This was the Shah’s death knell and in 1979 he fled the country, leaving the Ayatollah Khomeini and his plans for an Islamic state behind. It wasn’t long after this that the US embassy in Iran was taken over by militants (because the US support of the Shah) and held the personnel assigned there as hostages. The rest – of course – is history.
4. The Cuban Revolution (1952-58)
The 60s were a turbulent time period for the United States. This was the heyday of the Cold War and the US had serious concerns about the communist government that had been established off its southern shores in Cuba (the Bay of Pigs incident, the Cuba missile crisis, and economic sanctions were all a result of this tension). The communist (actually, it is socialist) government of Cuba, led by Fidel Castro had its beginnings – like many governments – in the fires of revolution. Cuba of the 1950s was in the hands of Fulgencio Batista.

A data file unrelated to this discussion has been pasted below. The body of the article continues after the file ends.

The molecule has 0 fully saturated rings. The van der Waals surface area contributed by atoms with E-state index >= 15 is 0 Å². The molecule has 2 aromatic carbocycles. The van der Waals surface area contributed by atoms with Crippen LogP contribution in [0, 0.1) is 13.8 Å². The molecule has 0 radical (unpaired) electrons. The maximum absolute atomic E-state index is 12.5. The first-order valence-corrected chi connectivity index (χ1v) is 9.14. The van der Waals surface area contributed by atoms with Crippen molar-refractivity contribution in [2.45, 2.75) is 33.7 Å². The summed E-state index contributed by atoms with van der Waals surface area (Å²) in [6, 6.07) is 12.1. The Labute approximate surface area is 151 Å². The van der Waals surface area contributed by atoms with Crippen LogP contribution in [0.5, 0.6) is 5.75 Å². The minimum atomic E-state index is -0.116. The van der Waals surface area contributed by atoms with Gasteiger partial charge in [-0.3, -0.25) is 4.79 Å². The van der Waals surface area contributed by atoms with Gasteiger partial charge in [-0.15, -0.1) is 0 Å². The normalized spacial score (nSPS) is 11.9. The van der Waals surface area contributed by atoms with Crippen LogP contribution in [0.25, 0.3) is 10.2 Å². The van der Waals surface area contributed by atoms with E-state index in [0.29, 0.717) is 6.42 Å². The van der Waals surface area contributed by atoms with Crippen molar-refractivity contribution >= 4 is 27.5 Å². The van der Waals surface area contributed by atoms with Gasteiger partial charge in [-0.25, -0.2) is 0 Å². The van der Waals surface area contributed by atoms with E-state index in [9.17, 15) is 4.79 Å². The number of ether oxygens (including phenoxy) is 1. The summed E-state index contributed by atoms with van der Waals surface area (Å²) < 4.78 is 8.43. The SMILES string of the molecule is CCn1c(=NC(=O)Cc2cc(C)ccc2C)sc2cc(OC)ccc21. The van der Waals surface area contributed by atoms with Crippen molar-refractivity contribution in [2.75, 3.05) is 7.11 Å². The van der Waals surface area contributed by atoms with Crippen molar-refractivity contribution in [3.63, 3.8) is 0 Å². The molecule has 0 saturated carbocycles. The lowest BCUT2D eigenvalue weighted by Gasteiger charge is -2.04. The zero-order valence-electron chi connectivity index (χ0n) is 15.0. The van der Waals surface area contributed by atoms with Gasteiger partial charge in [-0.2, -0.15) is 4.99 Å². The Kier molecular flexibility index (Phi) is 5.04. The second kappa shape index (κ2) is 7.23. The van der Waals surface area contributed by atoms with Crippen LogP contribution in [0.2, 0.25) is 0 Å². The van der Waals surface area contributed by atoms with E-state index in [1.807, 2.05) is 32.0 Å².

He was a dictator who wasn’t particularly popular with the people. During a period from 1952 until 1958, Fidel Castro and his band of rebels (one of a number of anti-Batista groups) led a competent guerilla campaign from the mountains against the government. The military victories, however, were only one factor that would eventually lead to success for Castro. Brilliantly (because it worked), Castro was also able to establish a network of international support for his cause (including the US). It was this international support that convinced Batista that his cause was a losing one and following in the footsteps of other dictators, found somewhere else to be before a bullet found him.